Way of all flesh: A look at meat-eating patterns worldwide
Global per capita consumption is growing. Poultry is the most popular form of meat, followed by pork, beef, fish. See which tiny countries eat surprisingly large portions, and where India stands amid it all.
Around the world, as households get richer, they tend to eat more meat. Global per capita consumption has grown from 29.5 kg in 2000 to 35 to 40 kg today. Poultry is the most popular form, followed by pork and beef, then fish, an order of preference driven largely by cost. Brazil and Taiwan are surprise runner-ups for most meat consumed per person, with the top spot retained by the US. Consumption is soaring in China, low in Italy and dropping in Switzerland. See where India fits in.
The tiny but relatively-well-to-do island nation has among the highest levels of meat consumption per capita in Asia: about 90 kg annually. Pork is overwhelmingly preferred, but more than 12% of Taiwanese are vegetarian. A government-backed programme that urges locals to go meat-free one day of the week for health and environmental reasons has found widespread support. But the preference for meat remains high. Meat imports stood at $ 1.73 billion in 2021, up from $ 1.64 billion in 2020.
At a mere 36.8 kg per person per year, Italians eat less meat than almost anyone else in Europe. Vegetables, dairy and grain make up the majority of meals and snacks. About 10% of the population is vegetarian. Turin in northern Italy has announced plans to become the country’s first “vegetarian city”. Rather than institute a ban on meat, they’ve slowly ramped up meatless dining options, encouraged meat-free days, and drafted vegetarian-food maps for tourists and locals.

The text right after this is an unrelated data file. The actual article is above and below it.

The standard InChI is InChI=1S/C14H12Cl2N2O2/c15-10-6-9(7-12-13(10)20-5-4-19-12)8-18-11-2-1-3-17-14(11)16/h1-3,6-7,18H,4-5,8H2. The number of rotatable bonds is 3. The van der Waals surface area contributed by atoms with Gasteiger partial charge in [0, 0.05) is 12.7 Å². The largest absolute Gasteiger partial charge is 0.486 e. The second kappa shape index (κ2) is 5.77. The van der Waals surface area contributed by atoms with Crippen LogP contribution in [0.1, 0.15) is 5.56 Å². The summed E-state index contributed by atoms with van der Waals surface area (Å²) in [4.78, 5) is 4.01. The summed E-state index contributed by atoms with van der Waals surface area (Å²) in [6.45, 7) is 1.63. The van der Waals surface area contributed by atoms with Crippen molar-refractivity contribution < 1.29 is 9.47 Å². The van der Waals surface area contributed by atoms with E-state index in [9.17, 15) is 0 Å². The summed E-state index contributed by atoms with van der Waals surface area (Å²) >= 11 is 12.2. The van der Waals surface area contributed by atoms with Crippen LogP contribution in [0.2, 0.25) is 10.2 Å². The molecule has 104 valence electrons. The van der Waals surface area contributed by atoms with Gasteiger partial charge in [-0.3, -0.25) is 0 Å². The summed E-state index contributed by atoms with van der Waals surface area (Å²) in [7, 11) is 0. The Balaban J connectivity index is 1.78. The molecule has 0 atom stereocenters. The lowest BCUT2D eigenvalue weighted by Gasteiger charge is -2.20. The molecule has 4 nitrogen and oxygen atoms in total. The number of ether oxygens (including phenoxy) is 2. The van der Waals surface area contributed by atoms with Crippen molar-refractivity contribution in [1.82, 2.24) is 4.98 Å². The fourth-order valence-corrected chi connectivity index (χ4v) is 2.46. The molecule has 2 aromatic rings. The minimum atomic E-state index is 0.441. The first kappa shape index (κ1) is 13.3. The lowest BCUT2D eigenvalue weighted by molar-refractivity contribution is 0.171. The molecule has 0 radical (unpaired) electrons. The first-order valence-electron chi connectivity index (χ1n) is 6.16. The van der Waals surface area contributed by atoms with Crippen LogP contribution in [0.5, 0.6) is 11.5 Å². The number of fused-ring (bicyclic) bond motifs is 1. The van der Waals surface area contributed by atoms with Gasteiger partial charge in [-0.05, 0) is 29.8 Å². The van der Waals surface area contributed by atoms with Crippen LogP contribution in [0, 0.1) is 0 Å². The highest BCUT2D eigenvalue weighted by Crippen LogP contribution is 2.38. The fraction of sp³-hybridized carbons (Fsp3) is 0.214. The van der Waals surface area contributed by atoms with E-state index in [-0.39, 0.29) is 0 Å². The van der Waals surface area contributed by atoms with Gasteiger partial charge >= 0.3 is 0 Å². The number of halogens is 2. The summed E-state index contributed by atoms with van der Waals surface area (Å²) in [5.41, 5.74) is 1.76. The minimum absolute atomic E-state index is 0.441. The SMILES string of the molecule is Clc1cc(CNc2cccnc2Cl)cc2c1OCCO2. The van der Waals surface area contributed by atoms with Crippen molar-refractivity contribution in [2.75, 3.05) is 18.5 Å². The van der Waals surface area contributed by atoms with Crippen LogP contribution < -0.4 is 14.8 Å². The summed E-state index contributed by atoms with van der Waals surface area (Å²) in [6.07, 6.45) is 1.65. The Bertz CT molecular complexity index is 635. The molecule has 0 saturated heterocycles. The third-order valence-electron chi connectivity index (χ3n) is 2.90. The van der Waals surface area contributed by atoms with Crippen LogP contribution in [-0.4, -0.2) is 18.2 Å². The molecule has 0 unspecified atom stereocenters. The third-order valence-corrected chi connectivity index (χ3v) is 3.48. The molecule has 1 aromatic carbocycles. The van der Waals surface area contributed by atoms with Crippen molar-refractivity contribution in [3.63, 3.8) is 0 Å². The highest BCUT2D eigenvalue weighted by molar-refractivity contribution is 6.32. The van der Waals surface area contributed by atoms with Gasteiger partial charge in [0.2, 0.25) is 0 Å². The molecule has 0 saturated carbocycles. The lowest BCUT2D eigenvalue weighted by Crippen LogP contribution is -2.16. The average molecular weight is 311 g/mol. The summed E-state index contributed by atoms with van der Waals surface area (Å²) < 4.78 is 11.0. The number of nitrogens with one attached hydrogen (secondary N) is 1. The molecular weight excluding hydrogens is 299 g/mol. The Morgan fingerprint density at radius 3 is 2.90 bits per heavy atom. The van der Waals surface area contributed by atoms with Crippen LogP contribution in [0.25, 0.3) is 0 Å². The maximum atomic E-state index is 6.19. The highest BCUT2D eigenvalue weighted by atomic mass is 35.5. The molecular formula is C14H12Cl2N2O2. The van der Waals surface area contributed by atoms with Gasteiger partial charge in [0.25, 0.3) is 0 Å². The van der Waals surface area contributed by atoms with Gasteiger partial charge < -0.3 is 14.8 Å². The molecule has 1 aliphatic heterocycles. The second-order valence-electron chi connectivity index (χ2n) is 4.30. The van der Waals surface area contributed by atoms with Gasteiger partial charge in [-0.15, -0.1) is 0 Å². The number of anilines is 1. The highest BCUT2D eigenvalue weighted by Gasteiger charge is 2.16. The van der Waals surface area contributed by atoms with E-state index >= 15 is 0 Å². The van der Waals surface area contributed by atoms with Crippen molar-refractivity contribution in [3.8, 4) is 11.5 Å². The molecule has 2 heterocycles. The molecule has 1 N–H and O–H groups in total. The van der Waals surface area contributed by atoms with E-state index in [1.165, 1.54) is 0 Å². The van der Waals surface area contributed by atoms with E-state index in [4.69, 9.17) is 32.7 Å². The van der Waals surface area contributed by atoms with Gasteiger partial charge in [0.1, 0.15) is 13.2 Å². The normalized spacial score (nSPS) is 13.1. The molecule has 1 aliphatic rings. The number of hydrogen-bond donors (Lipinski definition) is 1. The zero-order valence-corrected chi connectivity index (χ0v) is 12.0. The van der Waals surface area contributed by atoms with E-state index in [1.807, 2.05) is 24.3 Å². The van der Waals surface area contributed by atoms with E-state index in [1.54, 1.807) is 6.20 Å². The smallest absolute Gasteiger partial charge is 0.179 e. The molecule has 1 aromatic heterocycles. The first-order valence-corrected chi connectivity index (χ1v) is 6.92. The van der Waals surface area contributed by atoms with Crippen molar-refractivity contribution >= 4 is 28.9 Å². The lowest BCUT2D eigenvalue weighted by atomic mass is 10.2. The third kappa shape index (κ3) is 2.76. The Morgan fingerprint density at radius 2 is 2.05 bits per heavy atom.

At 13%, it has the world’s largest vegetarian population share after India (where about 38% eat no meat). Vegetarian restaurants are common, and several prominent rabbis advocate going vegetarian on certain days of the week. A growing number of non-religious folks are also reducing their intake . Tel Aviv now hosts the world’s largest vegan festival, the annual Vegan Fest. But Israelis are also among the world’s top meat-eaters. The country’s Ministry of Agriculture recorded a 65% increase in meat consumption between 2016 and 2021. The average diner puts away 19.6 kg of beef annually, but also consumes 71.7 kg of chicken a year, the highest in the world for poultry.
While globally, as communities get richer, they show a growing preference for meat, in Switzerland the opposite is true, largely because of a growing awareness of meat’s environmental costs. Per capita meat consumption fell from 64.4 kg in 1980 to 47.3 kg in 2020. The nation is also home to Europe’s oldest surviving vegetarian restaurant; Hiltl in Zurich has been meat-free since 1898. October 1 is observed in the country as Swisstainable Veggie Day, with more than 1,200 restaurants offering vegetarian-only options.
Nutritionists regularly cite the veggie-heavy “Mediterranean diet” as being the most heart-healthy. The Greeks don’t seem to be fans. A 2022 survey by the Hellenic Vegetarian Union suggests that Greece consumes more meat than 11 other countries in the region. The country’s annual per capita consumption of meat has soared with the rise of the middle class since the 1970s. It stands at 28 kg.